Engineering belatedly reminds sales and bizdev about a critical flaw in their gear ("don't cross the streams") - saving them from potentially blowing their first gig.
Just when the client was losing confidence - success.
Flushed with success, the team seal the deal. They're literally creating a new industry here - they've only just really figured out what the product/market fit is, and don't really know how the supply/demand side is going to work.
They come up with pricing model on the fly. The customer pushes back, but the team know he's over a barrel: instant vendor lock-in. Supply and demand is way out of wack, and they're taking advantage of it while they can.
A montage. The roller coaster ride of success. They've got more work than they know what to do with. They're the heroes saving the city from this new terror and everything is just swell. Business is so good they need another pair of hands; Winston Zeddemore gets the job.
But despite their new found fame, fortune, and frantic work life, the team haven't forgotten about Dana. She's still in their sales pipeline - she's got a problem that's right up their alley, but one they haven't figured out how to resolve with their current set of tools, services, and systems. But they want to.
Venkman tracks her down and reveals what they've figured out so far (while angling for a date, successfully as it turns out - sometimes business can mix with pleasure). But the team is about to start running into a few roadblocks.
They're trying hard to scale to deal with their new workload. Zeddemore has come on board to help deal with the shortage in the field. Janine is struggling in the office, and is not happy about it. Venkman provides a classic example of a kind of management failure that causes employee morale to slip.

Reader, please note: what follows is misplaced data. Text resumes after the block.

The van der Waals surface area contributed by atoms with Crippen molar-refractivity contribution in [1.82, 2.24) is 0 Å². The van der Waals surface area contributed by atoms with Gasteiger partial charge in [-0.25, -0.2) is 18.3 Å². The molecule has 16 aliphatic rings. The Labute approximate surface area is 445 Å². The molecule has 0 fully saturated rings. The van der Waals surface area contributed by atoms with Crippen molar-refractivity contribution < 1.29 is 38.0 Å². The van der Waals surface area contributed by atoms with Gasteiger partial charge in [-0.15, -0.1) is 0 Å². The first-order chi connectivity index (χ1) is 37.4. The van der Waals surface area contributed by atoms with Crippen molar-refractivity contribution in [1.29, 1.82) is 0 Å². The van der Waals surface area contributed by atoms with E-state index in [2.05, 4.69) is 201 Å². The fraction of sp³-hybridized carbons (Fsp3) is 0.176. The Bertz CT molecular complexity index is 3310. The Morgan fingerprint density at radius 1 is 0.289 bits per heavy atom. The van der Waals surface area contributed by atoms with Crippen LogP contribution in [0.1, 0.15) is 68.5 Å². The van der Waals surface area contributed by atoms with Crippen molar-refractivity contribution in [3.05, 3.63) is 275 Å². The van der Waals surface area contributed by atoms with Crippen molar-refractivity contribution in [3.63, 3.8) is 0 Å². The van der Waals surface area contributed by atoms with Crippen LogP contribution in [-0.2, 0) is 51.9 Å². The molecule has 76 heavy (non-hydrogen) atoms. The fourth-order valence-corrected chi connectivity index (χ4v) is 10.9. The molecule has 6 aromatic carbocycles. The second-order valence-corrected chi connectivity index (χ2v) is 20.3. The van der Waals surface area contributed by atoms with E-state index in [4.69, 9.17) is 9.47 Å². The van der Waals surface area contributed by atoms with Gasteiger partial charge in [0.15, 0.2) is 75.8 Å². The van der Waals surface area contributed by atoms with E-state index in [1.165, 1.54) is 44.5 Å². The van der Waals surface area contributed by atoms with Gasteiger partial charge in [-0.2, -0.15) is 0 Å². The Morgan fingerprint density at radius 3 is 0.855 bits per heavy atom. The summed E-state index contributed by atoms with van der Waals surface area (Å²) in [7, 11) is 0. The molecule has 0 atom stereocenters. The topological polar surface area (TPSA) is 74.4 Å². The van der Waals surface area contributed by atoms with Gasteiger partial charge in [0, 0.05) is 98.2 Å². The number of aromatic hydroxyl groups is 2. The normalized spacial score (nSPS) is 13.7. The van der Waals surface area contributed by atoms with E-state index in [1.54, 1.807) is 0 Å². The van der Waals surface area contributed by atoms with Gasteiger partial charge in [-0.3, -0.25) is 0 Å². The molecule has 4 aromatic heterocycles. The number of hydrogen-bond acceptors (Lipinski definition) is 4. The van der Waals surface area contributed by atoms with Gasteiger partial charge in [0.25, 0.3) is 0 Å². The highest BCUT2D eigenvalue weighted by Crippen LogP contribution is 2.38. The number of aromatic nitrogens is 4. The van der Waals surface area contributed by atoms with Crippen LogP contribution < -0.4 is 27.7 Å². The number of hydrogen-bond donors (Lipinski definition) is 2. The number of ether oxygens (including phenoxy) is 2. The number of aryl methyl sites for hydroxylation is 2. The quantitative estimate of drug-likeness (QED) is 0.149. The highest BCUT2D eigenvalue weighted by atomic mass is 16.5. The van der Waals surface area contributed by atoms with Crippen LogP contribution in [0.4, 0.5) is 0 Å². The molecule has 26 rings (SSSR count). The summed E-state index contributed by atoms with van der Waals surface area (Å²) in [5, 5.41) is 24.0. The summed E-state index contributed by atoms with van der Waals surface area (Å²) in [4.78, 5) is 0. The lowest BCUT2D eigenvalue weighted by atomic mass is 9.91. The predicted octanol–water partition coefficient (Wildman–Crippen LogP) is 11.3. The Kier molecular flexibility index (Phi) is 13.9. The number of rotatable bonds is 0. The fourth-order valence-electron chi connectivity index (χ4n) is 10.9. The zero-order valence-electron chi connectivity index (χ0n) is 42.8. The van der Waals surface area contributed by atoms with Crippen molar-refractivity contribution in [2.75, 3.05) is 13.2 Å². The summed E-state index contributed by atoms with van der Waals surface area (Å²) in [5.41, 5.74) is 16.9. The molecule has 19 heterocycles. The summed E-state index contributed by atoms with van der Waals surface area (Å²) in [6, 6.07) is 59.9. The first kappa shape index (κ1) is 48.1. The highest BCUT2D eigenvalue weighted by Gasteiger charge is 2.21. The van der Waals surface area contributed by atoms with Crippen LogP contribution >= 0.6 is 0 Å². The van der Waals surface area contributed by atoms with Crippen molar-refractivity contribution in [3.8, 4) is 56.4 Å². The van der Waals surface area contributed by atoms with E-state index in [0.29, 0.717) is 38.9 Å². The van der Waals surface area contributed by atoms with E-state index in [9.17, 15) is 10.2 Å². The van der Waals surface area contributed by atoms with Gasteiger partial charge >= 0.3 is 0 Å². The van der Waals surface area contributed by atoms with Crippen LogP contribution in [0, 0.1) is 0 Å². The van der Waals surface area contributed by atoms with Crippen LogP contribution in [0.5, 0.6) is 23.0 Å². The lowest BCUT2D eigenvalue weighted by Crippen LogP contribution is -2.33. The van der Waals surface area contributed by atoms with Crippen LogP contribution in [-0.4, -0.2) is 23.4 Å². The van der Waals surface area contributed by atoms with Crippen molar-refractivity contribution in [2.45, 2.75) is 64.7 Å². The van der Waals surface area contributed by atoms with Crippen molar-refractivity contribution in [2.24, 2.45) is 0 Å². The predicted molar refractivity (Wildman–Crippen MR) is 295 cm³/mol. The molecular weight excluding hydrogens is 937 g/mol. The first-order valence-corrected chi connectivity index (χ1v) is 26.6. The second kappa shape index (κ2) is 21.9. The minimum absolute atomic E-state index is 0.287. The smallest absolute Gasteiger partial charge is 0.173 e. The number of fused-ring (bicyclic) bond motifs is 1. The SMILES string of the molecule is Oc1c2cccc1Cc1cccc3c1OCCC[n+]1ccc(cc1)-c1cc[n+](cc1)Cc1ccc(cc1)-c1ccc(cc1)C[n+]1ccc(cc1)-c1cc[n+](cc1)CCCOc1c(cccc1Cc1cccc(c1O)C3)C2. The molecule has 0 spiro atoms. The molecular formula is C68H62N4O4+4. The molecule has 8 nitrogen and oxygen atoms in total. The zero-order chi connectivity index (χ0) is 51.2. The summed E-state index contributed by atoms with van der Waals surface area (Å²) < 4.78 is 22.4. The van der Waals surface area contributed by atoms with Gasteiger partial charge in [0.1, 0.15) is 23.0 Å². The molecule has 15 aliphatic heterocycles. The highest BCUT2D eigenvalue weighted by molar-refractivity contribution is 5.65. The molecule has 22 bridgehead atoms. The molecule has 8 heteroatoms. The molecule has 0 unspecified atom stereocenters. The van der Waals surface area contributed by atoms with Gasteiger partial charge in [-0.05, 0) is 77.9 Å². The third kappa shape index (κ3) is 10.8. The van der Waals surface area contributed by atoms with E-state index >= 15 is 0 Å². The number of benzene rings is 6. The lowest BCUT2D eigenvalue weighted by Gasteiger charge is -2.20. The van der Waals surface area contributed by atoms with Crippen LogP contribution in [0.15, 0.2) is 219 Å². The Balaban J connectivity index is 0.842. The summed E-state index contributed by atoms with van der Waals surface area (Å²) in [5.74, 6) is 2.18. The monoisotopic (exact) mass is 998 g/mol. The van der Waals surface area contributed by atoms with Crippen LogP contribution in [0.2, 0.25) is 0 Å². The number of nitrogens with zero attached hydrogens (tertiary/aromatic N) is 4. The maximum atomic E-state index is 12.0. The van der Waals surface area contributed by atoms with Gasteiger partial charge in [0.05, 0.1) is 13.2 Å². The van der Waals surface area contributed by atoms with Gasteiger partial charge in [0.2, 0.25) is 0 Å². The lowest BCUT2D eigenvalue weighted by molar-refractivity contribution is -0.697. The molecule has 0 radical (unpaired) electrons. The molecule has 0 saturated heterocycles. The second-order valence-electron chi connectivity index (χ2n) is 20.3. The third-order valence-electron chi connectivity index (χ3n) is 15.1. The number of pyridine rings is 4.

Their next problem is scarier. The law has come knocking. Their lack of paperwork in the early days is coming back to bite them. The Environmental Protection Agency is worried that they're exposing the city to risk.
Venkman, grumpy from another hard day, deals with it gracelessly, throwing the EPA agent out. Classic case of slow moving government not keeping up with technology, trying to enforce out-of-date laws on these new ambitious companies that are braving new frontiers.
As if that wasn't enough, Egon is worried. He's been crunching the data. Their containment grid is struggling, an issue that they didn't have to worry about with one or two ghosts in there, but now they're hitting the ceiling on their technology. And there's something big on the horizon.
Dana's situation has evolved. The precise nature of her problem has started to crystallise, which you think she'd be happy about, what with finally having more data to provide to the team so they can really start resolving it.
Unfortunately a minor side effect is that she has been grabbed by terror dogs and hauled into a horrifying unnatural burning plane of existence.